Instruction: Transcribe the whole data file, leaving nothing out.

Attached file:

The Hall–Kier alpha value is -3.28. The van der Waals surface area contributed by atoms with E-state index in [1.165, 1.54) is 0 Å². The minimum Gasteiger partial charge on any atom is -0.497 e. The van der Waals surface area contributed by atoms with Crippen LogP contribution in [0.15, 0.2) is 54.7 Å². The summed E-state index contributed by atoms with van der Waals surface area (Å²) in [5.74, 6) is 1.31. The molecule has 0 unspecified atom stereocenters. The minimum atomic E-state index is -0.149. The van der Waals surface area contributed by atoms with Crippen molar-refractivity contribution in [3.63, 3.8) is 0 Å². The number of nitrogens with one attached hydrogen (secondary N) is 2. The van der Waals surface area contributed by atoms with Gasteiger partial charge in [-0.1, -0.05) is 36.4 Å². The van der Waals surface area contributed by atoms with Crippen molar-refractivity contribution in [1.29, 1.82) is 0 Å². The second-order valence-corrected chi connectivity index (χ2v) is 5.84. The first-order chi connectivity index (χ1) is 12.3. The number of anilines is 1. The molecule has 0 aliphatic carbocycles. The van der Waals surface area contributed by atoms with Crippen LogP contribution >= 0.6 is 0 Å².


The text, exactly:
The Hall–Kier alpha value is -3.28. The van der Waals surface area contributed by atoms with E-state index in [1.165, 1.54) is 0 Å². The minimum Gasteiger partial charge on any atom is -0.497 e. The van der Waals surface area contributed by atoms with Crippen LogP contribution in [0.15, 0.2) is 54.7 Å². The summed E-state index contributed by atoms with van der Waals surface area (Å²) in [5.74, 6) is 1.31. The molecule has 0 unspecified atom stereocenters. The minimum atomic E-state index is -0.149. The van der Waals surface area contributed by atoms with Crippen molar-refractivity contribution in [3.63, 3.8) is 0 Å². The number of nitrogens with one attached hydrogen (secondary N) is 2. The van der Waals surface area contributed by atoms with Gasteiger partial charge in [-0.1, -0.05) is 36.4 Å². The van der Waals surface area contributed by atoms with Crippen molar-refractivity contribution in [1.29, 1.82) is 0 Å². The second-order valence-corrected chi connectivity index (χ2v) is 5.84. The first-order chi connectivity index (χ1) is 12.3. The number of anilines is 1. The molecule has 0 aliphatic carbocycles. The van der Waals surface area contributed by atoms with Crippen LogP contribution >= 0.6 is 0 Å².